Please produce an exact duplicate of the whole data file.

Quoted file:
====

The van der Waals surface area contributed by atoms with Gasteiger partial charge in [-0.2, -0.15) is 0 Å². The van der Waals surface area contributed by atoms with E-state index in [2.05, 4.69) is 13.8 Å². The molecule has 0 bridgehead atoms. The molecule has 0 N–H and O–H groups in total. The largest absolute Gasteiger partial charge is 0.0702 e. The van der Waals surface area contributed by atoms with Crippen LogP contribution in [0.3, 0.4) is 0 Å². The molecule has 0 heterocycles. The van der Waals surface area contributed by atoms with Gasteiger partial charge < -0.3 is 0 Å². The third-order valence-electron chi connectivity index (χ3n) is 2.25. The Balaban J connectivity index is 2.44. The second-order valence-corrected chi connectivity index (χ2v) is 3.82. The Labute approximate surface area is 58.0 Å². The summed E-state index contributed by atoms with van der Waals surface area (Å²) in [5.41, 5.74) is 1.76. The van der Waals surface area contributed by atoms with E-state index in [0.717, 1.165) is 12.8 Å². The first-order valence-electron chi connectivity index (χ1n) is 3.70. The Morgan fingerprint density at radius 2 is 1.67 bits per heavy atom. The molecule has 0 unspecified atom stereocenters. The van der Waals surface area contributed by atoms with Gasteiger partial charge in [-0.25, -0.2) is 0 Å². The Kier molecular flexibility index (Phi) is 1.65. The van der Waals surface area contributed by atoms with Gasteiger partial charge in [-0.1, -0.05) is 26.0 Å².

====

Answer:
The van der Waals surface area contributed by atoms with Gasteiger partial charge in [-0.2, -0.15) is 0 Å². The van der Waals surface area contributed by atoms with E-state index in [2.05, 4.69) is 13.8 Å². The molecule has 0 bridgehead atoms. The molecule has 0 N–H and O–H groups in total. The largest absolute Gasteiger partial charge is 0.0702 e. The van der Waals surface area contributed by atoms with Crippen LogP contribution in [0.3, 0.4) is 0 Å². The molecule has 0 heterocycles. The van der Waals surface area contributed by atoms with Gasteiger partial charge < -0.3 is 0 Å². The third-order valence-electron chi connectivity index (χ3n) is 2.25. The Balaban J connectivity index is 2.44. The second-order valence-corrected chi connectivity index (χ2v) is 3.82. The Labute approximate surface area is 58.0 Å². The summed E-state index contributed by atoms with van der Waals surface area (Å²) in [5.41, 5.74) is 1.76. The van der Waals surface area contributed by atoms with E-state index in [0.717, 1.165) is 12.8 Å². The first-order valence-electron chi connectivity index (χ1n) is 3.70. The Morgan fingerprint density at radius 2 is 1.67 bits per heavy atom. The molecule has 0 unspecified atom stereocenters. The van der Waals surface area contributed by atoms with Gasteiger partial charge in [-0.25, -0.2) is 0 Å². The Kier molecular flexibility index (Phi) is 1.65. The van der Waals surface area contributed by atoms with Gasteiger partial charge in [-0.1, -0.05) is 26.0 Å².